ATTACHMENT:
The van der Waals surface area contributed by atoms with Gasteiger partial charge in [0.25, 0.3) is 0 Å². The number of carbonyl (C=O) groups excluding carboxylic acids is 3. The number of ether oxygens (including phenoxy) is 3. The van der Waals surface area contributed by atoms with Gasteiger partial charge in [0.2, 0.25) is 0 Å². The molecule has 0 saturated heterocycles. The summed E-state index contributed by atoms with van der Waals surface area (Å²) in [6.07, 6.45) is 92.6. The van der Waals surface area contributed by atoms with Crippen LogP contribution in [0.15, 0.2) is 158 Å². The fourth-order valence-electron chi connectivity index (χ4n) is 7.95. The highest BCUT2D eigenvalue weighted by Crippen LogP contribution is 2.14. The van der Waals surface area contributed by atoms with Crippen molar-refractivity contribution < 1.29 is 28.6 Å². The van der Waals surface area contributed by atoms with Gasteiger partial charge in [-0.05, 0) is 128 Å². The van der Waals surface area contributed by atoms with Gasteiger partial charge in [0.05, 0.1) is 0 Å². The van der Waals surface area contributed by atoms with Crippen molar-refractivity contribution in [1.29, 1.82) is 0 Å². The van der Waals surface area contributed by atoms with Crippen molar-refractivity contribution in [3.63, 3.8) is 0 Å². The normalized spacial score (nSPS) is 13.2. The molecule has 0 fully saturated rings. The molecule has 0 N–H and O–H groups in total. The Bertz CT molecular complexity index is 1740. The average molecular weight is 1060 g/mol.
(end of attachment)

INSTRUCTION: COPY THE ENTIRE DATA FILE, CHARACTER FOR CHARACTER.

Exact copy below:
The van der Waals surface area contributed by atoms with Gasteiger partial charge in [0.25, 0.3) is 0 Å². The number of carbonyl (C=O) groups excluding carboxylic acids is 3. The number of ether oxygens (including phenoxy) is 3. The van der Waals surface area contributed by atoms with Gasteiger partial charge in [0.2, 0.25) is 0 Å². The molecule has 0 saturated heterocycles. The summed E-state index contributed by atoms with van der Waals surface area (Å²) in [6.07, 6.45) is 92.6. The van der Waals surface area contributed by atoms with Crippen LogP contribution in [0.15, 0.2) is 158 Å². The fourth-order valence-electron chi connectivity index (χ4n) is 7.95. The highest BCUT2D eigenvalue weighted by Crippen LogP contribution is 2.14. The van der Waals surface area contributed by atoms with Crippen molar-refractivity contribution < 1.29 is 28.6 Å². The van der Waals surface area contributed by atoms with Gasteiger partial charge in [-0.05, 0) is 128 Å². The van der Waals surface area contributed by atoms with Gasteiger partial charge in [0.05, 0.1) is 0 Å². The van der Waals surface area contributed by atoms with Crippen molar-refractivity contribution in [1.29, 1.82) is 0 Å². The van der Waals surface area contributed by atoms with Crippen molar-refractivity contribution in [3.63, 3.8) is 0 Å². The normalized spacial score (nSPS) is 13.2. The molecule has 0 fully saturated rings. The molecule has 0 N–H and O–H groups in total. The Bertz CT molecular complexity index is 1740. The average molecular weight is 1060 g/mol.